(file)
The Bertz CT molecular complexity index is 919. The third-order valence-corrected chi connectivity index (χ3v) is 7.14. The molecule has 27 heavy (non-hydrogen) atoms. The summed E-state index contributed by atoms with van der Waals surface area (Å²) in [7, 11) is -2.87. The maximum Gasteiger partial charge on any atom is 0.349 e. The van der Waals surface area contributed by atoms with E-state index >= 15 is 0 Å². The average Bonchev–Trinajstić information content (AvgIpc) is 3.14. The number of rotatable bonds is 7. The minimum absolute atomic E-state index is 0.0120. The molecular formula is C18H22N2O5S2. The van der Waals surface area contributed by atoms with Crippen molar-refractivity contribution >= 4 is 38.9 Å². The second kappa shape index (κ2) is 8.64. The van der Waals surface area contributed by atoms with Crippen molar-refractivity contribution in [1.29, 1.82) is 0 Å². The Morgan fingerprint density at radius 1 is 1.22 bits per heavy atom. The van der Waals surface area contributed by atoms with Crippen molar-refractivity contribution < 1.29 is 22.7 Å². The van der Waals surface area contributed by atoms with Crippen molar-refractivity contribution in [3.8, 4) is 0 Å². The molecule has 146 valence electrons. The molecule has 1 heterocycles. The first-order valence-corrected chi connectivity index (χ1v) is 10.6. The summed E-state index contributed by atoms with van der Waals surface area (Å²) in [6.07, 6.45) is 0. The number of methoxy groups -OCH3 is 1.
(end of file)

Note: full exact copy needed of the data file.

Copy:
The Bertz CT molecular complexity index is 919. The third-order valence-corrected chi connectivity index (χ3v) is 7.14. The molecule has 27 heavy (non-hydrogen) atoms. The summed E-state index contributed by atoms with van der Waals surface area (Å²) in [7, 11) is -2.87. The maximum Gasteiger partial charge on any atom is 0.349 e. The van der Waals surface area contributed by atoms with E-state index >= 15 is 0 Å². The average Bonchev–Trinajstić information content (AvgIpc) is 3.14. The number of rotatable bonds is 7. The minimum absolute atomic E-state index is 0.0120. The molecular formula is C18H22N2O5S2. The van der Waals surface area contributed by atoms with Crippen molar-refractivity contribution >= 4 is 38.9 Å². The second kappa shape index (κ2) is 8.64. The van der Waals surface area contributed by atoms with Crippen molar-refractivity contribution in [1.29, 1.82) is 0 Å². The Morgan fingerprint density at radius 1 is 1.22 bits per heavy atom. The van der Waals surface area contributed by atoms with Crippen molar-refractivity contribution < 1.29 is 22.7 Å². The van der Waals surface area contributed by atoms with Crippen molar-refractivity contribution in [3.8, 4) is 0 Å². The molecule has 146 valence electrons. The molecule has 1 heterocycles. The first-order valence-corrected chi connectivity index (χ1v) is 10.6. The summed E-state index contributed by atoms with van der Waals surface area (Å²) in [6.07, 6.45) is 0. The number of methoxy groups -OCH3 is 1.